Wireless Home Digital Interface, or WHDI, was finalized in 2009 to give consumers a way to link the PC to the TV. Think of it as the wireless equivalent of HDMI. The technology has a latency of less than 1 millisecond, which means it’s good enough not just for watching movies but should also work well to stream games from your browser to the TV.

WHDI can stream 1080p video at up to 3 Gbps (gigabits per second). All you need is a wireless HDI dongle that can plug into your laptop and a little receiver that goes behind the TV. That set will cost about RM464.48 and will be available early next year.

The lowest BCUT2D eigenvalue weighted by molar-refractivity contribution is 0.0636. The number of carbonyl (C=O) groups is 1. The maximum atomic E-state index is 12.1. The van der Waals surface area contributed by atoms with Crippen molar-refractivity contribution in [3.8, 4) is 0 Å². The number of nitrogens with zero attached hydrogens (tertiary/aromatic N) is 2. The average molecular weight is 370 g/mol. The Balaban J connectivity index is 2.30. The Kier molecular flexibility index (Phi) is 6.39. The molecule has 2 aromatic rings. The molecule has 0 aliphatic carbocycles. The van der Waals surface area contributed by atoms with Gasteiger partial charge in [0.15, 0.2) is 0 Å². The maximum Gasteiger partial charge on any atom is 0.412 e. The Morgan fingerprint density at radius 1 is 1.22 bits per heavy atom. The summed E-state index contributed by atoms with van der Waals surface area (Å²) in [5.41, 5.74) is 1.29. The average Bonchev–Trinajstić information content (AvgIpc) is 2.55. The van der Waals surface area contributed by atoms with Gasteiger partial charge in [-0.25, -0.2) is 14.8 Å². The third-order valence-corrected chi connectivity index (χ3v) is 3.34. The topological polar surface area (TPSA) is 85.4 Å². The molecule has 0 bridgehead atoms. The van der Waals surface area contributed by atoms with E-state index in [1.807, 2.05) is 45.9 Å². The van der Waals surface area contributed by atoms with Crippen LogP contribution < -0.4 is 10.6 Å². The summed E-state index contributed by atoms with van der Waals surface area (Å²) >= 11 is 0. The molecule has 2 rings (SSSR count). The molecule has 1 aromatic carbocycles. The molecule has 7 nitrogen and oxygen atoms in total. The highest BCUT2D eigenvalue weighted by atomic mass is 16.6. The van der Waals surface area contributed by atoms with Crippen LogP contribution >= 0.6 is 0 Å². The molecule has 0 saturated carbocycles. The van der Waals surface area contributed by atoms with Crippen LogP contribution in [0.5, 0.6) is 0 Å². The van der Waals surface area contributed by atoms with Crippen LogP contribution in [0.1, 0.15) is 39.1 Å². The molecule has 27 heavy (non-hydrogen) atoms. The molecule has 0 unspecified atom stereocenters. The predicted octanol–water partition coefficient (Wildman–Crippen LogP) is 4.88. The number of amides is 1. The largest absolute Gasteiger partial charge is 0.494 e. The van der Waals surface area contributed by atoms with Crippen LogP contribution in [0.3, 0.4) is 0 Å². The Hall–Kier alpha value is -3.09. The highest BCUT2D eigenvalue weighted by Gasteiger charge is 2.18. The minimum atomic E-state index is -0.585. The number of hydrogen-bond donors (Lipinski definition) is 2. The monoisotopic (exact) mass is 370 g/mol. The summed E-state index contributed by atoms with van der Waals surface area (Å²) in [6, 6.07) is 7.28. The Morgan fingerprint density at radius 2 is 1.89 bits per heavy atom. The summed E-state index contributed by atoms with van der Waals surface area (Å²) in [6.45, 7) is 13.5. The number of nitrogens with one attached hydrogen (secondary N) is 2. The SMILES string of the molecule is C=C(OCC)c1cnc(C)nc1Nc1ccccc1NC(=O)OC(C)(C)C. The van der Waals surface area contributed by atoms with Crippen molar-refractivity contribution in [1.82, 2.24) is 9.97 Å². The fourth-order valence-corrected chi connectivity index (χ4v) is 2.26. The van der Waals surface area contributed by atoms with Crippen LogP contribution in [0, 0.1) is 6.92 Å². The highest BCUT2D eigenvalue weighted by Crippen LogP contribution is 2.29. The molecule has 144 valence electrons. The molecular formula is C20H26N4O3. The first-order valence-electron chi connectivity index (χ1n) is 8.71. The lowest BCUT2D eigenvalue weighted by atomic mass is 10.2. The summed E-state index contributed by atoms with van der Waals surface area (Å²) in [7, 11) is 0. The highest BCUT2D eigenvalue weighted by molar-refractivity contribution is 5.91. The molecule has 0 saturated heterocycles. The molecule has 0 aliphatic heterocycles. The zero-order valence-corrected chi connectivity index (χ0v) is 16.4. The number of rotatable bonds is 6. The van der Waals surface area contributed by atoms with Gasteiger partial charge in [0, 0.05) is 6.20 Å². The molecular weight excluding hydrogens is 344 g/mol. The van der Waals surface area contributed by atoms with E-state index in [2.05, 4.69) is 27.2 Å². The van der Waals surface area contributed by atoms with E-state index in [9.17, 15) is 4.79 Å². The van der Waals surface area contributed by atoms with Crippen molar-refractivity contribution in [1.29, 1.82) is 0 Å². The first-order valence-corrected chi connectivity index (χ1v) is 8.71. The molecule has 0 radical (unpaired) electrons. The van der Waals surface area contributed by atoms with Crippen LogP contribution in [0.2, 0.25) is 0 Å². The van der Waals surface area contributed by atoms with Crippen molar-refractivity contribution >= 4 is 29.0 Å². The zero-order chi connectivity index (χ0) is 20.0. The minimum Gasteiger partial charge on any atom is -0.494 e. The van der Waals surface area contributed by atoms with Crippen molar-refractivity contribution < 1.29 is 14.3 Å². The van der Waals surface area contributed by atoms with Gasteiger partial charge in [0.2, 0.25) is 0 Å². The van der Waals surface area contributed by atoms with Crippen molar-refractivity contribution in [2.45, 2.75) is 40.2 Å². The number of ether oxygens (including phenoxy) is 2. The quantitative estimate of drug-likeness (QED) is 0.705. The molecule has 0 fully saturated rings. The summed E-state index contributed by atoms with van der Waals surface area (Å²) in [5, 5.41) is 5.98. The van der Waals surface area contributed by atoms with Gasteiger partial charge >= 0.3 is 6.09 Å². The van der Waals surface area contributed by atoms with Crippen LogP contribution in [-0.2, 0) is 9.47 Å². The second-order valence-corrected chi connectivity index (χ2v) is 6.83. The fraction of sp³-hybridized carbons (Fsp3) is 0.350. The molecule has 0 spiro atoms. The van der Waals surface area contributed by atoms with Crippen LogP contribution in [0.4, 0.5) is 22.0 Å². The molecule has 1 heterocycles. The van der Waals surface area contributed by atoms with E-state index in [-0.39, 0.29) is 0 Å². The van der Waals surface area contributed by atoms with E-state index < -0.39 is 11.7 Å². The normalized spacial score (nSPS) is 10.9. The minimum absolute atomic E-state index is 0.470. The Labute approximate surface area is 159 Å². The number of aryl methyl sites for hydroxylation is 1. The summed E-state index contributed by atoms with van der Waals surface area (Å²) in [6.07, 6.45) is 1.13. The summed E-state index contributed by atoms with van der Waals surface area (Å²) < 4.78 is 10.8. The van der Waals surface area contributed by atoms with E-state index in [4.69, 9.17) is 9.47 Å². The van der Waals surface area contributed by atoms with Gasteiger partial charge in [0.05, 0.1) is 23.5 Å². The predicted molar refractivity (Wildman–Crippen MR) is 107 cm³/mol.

Meanwhile, TV makers such as Sharp and LG are rolling out TVs with built-in support for WHDI standard.

Slowly, the WHDI consortium hopes to convince PC makers integrate WHDI chips into laptops, similar to the way Wi-Fi chips are built in today.

WirelessHD

While other wireless technologies focus on streaming content from the PC to the TV, WirelessHD targets the most common electronic eyesore in homes: the black HDMI cables that snake out from behind the TV towards the set-top box, PC or the DVD player.

If built into TV sets, WirelessHD can offer fast data transfers of up to 10 GBps to 28 Gbps. That makes it the fastest of the lot for point-to-point data transfer.

So far, TV makers such as Panasonic, LG and Vizio have said they will offer wireless-HD–enabled sets by the end of the year. Read the rest of this entry »

Smart Building Category

October 24th, 2010

building.jpg